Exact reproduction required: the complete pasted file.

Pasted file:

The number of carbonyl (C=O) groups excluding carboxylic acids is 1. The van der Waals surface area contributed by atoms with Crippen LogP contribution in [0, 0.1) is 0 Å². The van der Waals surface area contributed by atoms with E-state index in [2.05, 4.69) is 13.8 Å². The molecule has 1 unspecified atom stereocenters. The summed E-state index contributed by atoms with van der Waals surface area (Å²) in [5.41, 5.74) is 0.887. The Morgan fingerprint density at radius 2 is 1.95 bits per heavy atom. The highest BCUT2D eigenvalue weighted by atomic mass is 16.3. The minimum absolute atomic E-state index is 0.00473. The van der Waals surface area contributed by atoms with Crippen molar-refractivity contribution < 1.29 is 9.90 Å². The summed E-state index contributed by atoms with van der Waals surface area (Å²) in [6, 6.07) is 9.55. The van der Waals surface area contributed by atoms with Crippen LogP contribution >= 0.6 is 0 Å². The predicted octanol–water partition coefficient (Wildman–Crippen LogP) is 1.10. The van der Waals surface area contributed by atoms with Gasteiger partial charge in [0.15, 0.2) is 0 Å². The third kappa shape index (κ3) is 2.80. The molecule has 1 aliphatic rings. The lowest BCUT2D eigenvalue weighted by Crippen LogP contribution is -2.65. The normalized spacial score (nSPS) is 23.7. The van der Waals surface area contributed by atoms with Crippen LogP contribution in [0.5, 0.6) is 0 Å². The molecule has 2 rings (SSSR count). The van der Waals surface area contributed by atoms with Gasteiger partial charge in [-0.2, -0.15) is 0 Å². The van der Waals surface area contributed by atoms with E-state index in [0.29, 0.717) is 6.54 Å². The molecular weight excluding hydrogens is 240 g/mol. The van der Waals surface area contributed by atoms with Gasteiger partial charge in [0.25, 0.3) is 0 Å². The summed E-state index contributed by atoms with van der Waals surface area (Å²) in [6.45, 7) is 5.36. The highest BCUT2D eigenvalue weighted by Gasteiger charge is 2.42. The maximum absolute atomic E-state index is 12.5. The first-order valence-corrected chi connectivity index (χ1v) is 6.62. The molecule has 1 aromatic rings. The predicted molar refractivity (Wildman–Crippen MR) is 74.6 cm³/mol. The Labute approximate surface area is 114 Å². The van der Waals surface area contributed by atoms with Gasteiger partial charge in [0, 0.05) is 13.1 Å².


The number of carbonyl (C=O) groups excluding carboxylic acids is 1. The van der Waals surface area contributed by atoms with Crippen LogP contribution in [0, 0.1) is 0 Å². The van der Waals surface area contributed by atoms with E-state index in [2.05, 4.69) is 13.8 Å². The molecule has 1 unspecified atom stereocenters. The summed E-state index contributed by atoms with van der Waals surface area (Å²) in [5.41, 5.74) is 0.887. The Morgan fingerprint density at radius 2 is 1.95 bits per heavy atom. The highest BCUT2D eigenvalue weighted by atomic mass is 16.3. The minimum absolute atomic E-state index is 0.00473. The van der Waals surface area contributed by atoms with Crippen molar-refractivity contribution < 1.29 is 9.90 Å². The summed E-state index contributed by atoms with van der Waals surface area (Å²) in [6, 6.07) is 9.55. The van der Waals surface area contributed by atoms with Crippen LogP contribution >= 0.6 is 0 Å². The predicted octanol–water partition coefficient (Wildman–Crippen LogP) is 1.10. The van der Waals surface area contributed by atoms with Gasteiger partial charge in [0.15, 0.2) is 0 Å². The third kappa shape index (κ3) is 2.80. The molecule has 1 aliphatic rings. The lowest BCUT2D eigenvalue weighted by Crippen LogP contribution is -2.65. The normalized spacial score (nSPS) is 23.7. The van der Waals surface area contributed by atoms with Crippen LogP contribution in [0.5, 0.6) is 0 Å². The molecule has 2 rings (SSSR count). The van der Waals surface area contributed by atoms with Gasteiger partial charge in [-0.2, -0.15) is 0 Å². The van der Waals surface area contributed by atoms with E-state index in [0.29, 0.717) is 6.54 Å². The molecular weight excluding hydrogens is 240 g/mol. The van der Waals surface area contributed by atoms with Gasteiger partial charge in [0.25, 0.3) is 0 Å². The summed E-state index contributed by atoms with van der Waals surface area (Å²) in [6.45, 7) is 5.36. The highest BCUT2D eigenvalue weighted by Gasteiger charge is 2.42. The maximum absolute atomic E-state index is 12.5. The first-order valence-corrected chi connectivity index (χ1v) is 6.62. The molecule has 1 aromatic rings. The predicted molar refractivity (Wildman–Crippen MR) is 74.6 cm³/mol. The Labute approximate surface area is 114 Å². The van der Waals surface area contributed by atoms with Gasteiger partial charge in [0, 0.05) is 13.1 Å².